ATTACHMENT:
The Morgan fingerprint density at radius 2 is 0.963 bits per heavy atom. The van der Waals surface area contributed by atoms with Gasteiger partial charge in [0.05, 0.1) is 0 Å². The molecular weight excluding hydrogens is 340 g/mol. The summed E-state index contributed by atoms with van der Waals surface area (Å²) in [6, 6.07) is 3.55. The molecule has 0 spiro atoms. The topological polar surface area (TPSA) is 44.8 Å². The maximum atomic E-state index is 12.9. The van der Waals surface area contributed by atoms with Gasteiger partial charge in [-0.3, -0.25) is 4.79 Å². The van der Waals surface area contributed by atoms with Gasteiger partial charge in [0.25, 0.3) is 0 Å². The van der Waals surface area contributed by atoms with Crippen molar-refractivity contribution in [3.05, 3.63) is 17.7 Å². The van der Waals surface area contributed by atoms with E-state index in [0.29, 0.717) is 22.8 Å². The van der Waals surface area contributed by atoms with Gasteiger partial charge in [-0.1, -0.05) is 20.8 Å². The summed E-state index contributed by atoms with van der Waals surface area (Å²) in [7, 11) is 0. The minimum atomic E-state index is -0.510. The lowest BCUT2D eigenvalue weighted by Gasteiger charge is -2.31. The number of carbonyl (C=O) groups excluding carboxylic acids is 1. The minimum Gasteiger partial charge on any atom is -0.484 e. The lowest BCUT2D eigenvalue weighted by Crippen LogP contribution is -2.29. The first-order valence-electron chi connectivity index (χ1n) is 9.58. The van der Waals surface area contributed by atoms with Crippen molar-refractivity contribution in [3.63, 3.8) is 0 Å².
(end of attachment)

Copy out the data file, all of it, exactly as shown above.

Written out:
The Morgan fingerprint density at radius 2 is 0.963 bits per heavy atom. The van der Waals surface area contributed by atoms with Gasteiger partial charge in [0.05, 0.1) is 0 Å². The molecular weight excluding hydrogens is 340 g/mol. The summed E-state index contributed by atoms with van der Waals surface area (Å²) in [6, 6.07) is 3.55. The molecule has 0 spiro atoms. The topological polar surface area (TPSA) is 44.8 Å². The maximum atomic E-state index is 12.9. The van der Waals surface area contributed by atoms with Gasteiger partial charge in [-0.3, -0.25) is 4.79 Å². The van der Waals surface area contributed by atoms with Gasteiger partial charge in [0.25, 0.3) is 0 Å². The van der Waals surface area contributed by atoms with Crippen molar-refractivity contribution in [3.05, 3.63) is 17.7 Å². The van der Waals surface area contributed by atoms with E-state index in [0.29, 0.717) is 22.8 Å². The van der Waals surface area contributed by atoms with Gasteiger partial charge in [-0.1, -0.05) is 20.8 Å². The summed E-state index contributed by atoms with van der Waals surface area (Å²) in [7, 11) is 0. The minimum atomic E-state index is -0.510. The lowest BCUT2D eigenvalue weighted by Gasteiger charge is -2.31. The number of carbonyl (C=O) groups excluding carboxylic acids is 1. The minimum Gasteiger partial charge on any atom is -0.484 e. The lowest BCUT2D eigenvalue weighted by Crippen LogP contribution is -2.29. The first-order valence-electron chi connectivity index (χ1n) is 9.58. The van der Waals surface area contributed by atoms with Crippen molar-refractivity contribution in [3.63, 3.8) is 0 Å².